Charged with human trafficking for serving as surrogate mothers on behalf of Chinese clients, 32 Cambodian women have just been freed from detention after agreeing to keep their babies.

An official at the Cambodian National Committee for Counter Trafficking in persons (NCCT) at the Ministry of Interior told French Press Agency (AFP): “They have promised to raise their own children and not to put them up for sale.” In addition, he declares that if the women do not respect the terms of the agreement, they’ll risk a penalty of a minimum of 15 years imprisonment. In his opinion, they were freed on “humanitarian grounds“, since many of them were pregnant.

Because surrogacy has been banned in Cambodia since 2016, the young women who were arrested last June during a police raid in Phnom Penh, will still be tried in court, along with 5 employees accused of being intermediaries in managing the trafficking business.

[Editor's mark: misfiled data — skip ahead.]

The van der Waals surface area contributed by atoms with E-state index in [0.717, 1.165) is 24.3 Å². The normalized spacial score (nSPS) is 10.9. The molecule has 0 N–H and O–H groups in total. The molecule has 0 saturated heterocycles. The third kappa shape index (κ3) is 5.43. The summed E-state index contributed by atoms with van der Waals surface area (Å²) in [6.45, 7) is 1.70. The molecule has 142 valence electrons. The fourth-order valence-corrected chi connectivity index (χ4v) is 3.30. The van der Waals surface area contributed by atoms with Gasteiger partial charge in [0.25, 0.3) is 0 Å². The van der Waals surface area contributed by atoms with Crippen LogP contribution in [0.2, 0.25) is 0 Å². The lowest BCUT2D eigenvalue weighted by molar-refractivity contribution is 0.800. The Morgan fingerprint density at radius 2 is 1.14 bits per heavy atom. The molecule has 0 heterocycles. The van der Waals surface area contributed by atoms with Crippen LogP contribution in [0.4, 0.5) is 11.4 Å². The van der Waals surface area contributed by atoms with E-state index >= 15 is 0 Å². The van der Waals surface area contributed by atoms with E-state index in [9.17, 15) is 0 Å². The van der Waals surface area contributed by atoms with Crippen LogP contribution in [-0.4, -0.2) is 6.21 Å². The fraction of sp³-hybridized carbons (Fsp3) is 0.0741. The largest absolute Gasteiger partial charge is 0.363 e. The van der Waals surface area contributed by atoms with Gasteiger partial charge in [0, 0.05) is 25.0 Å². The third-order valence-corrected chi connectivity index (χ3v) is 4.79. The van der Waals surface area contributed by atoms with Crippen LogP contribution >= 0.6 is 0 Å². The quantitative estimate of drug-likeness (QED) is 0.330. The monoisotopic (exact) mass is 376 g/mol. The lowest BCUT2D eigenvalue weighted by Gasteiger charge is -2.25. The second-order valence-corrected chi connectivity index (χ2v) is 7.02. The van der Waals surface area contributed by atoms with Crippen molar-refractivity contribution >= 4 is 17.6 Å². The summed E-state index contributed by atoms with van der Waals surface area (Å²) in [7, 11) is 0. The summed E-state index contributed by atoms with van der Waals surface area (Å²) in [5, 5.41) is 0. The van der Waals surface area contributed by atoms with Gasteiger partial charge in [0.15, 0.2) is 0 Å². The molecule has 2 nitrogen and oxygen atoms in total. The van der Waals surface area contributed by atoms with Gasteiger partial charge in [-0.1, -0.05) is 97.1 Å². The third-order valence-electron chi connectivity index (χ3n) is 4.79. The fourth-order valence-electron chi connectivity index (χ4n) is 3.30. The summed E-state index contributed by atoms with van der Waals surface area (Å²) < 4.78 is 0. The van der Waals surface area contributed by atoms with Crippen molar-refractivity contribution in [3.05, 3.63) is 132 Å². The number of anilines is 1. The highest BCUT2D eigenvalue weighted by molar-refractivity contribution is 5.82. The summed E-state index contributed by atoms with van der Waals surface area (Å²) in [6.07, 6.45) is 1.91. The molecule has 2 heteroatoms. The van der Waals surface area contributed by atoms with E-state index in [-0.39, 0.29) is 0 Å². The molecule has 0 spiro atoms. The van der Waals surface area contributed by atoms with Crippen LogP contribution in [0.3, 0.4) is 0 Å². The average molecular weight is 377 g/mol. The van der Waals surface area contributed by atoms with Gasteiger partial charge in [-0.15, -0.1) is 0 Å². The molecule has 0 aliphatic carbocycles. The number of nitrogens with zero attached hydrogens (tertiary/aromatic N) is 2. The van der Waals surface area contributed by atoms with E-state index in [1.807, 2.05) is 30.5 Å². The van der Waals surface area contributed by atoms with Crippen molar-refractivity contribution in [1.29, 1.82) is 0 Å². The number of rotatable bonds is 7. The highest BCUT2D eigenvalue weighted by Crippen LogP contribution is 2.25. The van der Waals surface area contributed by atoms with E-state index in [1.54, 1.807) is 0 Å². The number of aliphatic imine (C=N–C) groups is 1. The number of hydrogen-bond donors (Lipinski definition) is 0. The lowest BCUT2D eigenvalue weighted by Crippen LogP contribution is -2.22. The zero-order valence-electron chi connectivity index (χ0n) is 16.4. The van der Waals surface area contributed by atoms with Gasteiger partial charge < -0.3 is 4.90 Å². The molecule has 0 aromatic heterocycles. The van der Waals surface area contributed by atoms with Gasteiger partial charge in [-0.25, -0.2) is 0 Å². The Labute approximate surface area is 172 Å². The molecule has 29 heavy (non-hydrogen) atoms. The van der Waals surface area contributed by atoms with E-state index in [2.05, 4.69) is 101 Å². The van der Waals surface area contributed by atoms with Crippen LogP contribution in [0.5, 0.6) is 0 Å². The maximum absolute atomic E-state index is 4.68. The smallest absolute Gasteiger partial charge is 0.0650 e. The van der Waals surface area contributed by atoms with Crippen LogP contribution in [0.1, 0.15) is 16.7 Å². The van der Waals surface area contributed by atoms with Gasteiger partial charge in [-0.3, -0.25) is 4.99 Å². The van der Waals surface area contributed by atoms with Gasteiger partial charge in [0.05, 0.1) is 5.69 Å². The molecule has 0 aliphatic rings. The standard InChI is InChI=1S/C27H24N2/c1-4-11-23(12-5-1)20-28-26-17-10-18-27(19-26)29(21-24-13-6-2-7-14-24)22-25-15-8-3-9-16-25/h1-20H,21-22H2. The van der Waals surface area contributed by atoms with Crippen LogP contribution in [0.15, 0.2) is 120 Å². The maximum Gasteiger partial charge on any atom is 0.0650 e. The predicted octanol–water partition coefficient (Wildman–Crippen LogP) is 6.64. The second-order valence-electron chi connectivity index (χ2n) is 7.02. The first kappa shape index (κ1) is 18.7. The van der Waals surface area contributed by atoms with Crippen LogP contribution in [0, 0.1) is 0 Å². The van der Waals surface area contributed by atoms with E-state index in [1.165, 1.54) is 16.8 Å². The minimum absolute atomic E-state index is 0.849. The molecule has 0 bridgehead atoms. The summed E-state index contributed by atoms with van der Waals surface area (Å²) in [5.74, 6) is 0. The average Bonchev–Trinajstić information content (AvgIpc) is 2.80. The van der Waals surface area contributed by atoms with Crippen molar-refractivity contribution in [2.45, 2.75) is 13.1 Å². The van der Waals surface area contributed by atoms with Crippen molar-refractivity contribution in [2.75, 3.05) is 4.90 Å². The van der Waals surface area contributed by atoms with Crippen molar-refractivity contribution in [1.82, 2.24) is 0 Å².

The surrogacy business boom occurred when China eased up on the one-child policy. Since approximately 90 million Chinese women now have the right to have a second child but are no longer of child-bearing age, and the law prohibits surrogacy, couples who can afford it, have turned to foreign surrogacy networks. South-East Asia is the most popular destination for surrogacy, since there are no restrictions for singles or same-sex couples. In addition the young women are often facing financial difficulties and the medical costs are low.

Surrogacy in this region of the world has progressively been banned, following numerous scandals and criticisms. In 2015, it was banned in Thailand, and two years ago Cambodia also outlawed the practice, partly because of the increasing demand. Only last month, eleven surrogate mothers were arrested in the country.